May 2, 2018

Embracing quantum computing may be a small step for asset managers but it would be a giant leap for investment decision-making, says a forthcoming report co-written by the US space agency.

Nasa worked with the Universities Space Research Association, an academic group, and Standard Chartered, the UK bank, to investigate the efficiency benefits that quantum computers could bring to investment portfolios. 

And yes, this is a massive edge.

Till now, such machines have been used mainly to solve problems related to data for machine learning and to improve the effectiveness of medicines. The paper will argue that asset managers can use quantum computers to create optimised portfolios, for instance by finding the perfect balance between risk and return. “People often say that quantum computing will dramatically disrupt all industries some time in the future — but it’s already here,” said Alexei Kondratyev, managing director for financial markets at Standard Chartered, who worked on the report. He said there had so far been little uptake among asset managers of quantum computers because of their cost, which starts at $15m. He expects much more use in the next couple of years as fund managers are able to rent computer firepower through the cloud. 

“It’s about gaining an edge,” Mr Kondratyev said. “These computers not only make quicker decisions, they also make more accurate decisions.” Quantum computers differ from classical super-computers by harnessing the power of sub-atomic particles to speed up processing. In certain scenarios, they are 100m times faster at solving problems than conventional computers. They were developed in the 1980s and have recently been used for more commercial purposes. Nasa and Standard Chartered have been running a research programme since the beginning of the year looking at their use in designing investment portfolios. The use of quantum computing in the investment industry has been considered for several years, with Marcos Lopez de Prado, who recently left Guggenheim Partners for quant specialist AQR Capital Management, one of its biggest proponents.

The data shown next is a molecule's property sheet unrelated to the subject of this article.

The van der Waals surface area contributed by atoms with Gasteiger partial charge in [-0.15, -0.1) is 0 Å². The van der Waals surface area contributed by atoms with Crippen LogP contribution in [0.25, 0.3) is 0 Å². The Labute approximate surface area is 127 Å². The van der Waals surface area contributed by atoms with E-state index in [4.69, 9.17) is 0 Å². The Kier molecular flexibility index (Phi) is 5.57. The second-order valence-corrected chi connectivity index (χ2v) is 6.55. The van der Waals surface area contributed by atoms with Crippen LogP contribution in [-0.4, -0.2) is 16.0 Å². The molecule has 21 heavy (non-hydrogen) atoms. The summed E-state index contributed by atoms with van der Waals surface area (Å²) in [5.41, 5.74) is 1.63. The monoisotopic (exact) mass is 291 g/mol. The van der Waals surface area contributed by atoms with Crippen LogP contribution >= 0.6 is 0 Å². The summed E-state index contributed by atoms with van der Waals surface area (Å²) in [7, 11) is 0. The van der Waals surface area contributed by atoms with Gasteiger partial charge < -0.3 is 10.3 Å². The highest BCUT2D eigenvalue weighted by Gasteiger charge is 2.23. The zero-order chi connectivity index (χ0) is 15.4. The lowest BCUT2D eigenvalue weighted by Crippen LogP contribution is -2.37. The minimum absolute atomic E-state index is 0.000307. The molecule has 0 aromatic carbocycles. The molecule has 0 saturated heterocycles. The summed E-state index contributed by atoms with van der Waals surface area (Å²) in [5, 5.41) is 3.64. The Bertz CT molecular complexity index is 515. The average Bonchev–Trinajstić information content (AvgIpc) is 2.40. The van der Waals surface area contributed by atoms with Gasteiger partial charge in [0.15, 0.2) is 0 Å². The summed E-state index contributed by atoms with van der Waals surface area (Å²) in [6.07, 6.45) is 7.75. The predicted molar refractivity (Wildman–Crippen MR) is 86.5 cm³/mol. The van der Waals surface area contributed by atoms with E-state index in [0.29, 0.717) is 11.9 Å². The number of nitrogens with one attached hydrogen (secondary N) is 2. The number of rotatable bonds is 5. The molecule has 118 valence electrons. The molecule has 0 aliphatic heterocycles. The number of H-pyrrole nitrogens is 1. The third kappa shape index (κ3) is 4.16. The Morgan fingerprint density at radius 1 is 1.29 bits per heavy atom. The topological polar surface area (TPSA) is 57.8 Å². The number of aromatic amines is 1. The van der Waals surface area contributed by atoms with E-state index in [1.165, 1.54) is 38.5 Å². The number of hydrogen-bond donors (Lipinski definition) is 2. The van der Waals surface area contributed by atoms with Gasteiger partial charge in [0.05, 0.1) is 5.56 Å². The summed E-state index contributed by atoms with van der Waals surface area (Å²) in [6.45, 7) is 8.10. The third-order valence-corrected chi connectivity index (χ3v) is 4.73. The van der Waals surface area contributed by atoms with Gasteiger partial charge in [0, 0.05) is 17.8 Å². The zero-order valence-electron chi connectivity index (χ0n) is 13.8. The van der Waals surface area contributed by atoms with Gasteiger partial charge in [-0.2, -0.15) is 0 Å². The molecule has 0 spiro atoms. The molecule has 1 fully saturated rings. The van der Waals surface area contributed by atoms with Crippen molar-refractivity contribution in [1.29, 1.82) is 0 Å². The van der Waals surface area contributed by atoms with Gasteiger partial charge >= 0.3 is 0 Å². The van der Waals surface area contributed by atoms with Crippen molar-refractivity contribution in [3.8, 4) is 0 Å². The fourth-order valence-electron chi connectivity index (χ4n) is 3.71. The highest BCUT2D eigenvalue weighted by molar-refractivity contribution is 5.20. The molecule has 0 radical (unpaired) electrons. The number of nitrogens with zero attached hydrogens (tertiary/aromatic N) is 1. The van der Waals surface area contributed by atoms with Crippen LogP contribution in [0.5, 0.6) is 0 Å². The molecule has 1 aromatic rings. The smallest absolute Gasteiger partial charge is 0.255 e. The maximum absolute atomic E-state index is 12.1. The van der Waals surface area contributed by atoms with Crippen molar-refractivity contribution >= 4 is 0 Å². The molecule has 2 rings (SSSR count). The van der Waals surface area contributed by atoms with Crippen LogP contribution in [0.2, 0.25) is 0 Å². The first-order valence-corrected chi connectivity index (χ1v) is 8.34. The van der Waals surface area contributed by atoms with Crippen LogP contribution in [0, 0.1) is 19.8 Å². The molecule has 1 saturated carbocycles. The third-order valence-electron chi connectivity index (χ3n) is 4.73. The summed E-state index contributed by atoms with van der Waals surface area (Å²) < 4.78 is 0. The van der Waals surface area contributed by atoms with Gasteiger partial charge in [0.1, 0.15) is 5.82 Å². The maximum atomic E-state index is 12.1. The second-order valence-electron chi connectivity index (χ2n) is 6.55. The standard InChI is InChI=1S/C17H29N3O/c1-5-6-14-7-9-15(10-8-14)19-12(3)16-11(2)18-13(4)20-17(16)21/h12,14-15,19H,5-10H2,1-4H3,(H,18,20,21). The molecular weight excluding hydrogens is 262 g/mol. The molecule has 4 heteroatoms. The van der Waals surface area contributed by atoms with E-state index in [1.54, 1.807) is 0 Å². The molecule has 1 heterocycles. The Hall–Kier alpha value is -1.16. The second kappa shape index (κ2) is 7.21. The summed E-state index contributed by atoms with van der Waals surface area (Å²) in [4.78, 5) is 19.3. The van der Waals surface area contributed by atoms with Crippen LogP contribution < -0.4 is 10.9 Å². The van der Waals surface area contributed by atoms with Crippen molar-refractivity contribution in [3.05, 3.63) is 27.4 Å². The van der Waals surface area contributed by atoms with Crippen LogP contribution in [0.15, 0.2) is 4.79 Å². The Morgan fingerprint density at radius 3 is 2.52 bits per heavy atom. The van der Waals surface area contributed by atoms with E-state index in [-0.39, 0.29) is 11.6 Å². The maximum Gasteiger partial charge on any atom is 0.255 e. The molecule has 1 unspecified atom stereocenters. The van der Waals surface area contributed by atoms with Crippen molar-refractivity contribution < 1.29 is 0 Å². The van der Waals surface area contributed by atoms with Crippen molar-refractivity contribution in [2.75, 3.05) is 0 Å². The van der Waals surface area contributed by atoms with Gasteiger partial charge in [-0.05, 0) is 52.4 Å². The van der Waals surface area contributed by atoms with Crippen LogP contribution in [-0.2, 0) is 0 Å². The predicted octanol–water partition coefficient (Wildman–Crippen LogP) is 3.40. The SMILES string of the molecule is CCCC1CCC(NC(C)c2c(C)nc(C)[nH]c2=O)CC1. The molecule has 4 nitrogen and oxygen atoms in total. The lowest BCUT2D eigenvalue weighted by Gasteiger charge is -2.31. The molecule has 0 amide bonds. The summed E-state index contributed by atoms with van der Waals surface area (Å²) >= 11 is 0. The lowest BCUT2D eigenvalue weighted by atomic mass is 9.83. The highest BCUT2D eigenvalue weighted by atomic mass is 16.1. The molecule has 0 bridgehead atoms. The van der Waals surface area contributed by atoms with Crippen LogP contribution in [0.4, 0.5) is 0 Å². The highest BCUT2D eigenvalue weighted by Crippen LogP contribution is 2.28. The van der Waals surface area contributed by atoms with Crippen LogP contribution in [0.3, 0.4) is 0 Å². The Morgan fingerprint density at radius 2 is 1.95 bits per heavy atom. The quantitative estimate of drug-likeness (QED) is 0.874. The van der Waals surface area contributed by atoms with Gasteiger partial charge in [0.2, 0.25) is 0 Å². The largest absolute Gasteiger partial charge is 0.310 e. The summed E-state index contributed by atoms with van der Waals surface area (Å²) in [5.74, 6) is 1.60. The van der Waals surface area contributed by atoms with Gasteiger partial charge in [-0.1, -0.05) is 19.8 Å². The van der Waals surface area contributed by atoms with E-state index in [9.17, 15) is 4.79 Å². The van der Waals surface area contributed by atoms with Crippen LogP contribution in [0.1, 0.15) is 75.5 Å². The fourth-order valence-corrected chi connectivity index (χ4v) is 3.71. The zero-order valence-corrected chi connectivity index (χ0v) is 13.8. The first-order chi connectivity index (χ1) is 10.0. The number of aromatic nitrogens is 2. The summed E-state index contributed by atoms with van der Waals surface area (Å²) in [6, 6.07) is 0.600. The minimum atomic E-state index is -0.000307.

Mr Kondratyev provided an example where quantum computers would come into their own. If an investment manager wished to construct a portfolio of 30 stocks from a universe of 60, there would be 100,000tn possible combinations. A quantum computer would be able to calculate the most appropriate line-up significantly quicker than a conventional computer. 

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